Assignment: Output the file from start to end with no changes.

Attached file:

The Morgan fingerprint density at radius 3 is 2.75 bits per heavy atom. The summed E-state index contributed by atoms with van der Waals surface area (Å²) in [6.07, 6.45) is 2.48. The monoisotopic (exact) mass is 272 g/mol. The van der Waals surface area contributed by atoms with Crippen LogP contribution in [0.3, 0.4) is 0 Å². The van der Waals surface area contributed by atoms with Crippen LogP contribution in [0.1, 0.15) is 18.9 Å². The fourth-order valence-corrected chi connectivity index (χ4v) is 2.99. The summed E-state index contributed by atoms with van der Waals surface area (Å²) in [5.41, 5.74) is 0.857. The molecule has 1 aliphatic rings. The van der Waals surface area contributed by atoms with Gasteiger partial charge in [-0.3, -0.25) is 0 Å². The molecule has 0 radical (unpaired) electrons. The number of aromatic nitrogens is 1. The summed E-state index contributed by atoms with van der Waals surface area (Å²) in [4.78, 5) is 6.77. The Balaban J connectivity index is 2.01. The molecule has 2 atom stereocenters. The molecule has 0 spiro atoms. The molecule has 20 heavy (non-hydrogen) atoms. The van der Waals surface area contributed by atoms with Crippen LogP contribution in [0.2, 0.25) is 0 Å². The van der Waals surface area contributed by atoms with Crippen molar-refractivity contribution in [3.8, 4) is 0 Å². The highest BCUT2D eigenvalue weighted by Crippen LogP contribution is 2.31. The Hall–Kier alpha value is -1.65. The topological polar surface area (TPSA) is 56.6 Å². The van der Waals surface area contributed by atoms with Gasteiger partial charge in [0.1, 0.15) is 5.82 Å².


The Morgan fingerprint density at radius 3 is 2.75 bits per heavy atom. The summed E-state index contributed by atoms with van der Waals surface area (Å²) in [6.07, 6.45) is 2.48. The monoisotopic (exact) mass is 272 g/mol. The van der Waals surface area contributed by atoms with Crippen LogP contribution in [0.3, 0.4) is 0 Å². The van der Waals surface area contributed by atoms with Crippen LogP contribution in [0.1, 0.15) is 18.9 Å². The fourth-order valence-corrected chi connectivity index (χ4v) is 2.99. The summed E-state index contributed by atoms with van der Waals surface area (Å²) in [5.41, 5.74) is 0.857. The molecule has 1 aliphatic rings. The van der Waals surface area contributed by atoms with Gasteiger partial charge in [-0.3, -0.25) is 0 Å². The molecule has 0 radical (unpaired) electrons. The number of aromatic nitrogens is 1. The summed E-state index contributed by atoms with van der Waals surface area (Å²) in [4.78, 5) is 6.77. The Balaban J connectivity index is 2.01. The molecule has 2 atom stereocenters. The molecule has 0 spiro atoms. The molecule has 20 heavy (non-hydrogen) atoms. The van der Waals surface area contributed by atoms with Crippen LogP contribution in [0.2, 0.25) is 0 Å². The van der Waals surface area contributed by atoms with Crippen molar-refractivity contribution in [3.8, 4) is 0 Å². The highest BCUT2D eigenvalue weighted by Crippen LogP contribution is 2.31. The Hall–Kier alpha value is -1.65. The topological polar surface area (TPSA) is 56.6 Å². The van der Waals surface area contributed by atoms with Gasteiger partial charge in [0.1, 0.15) is 5.82 Å².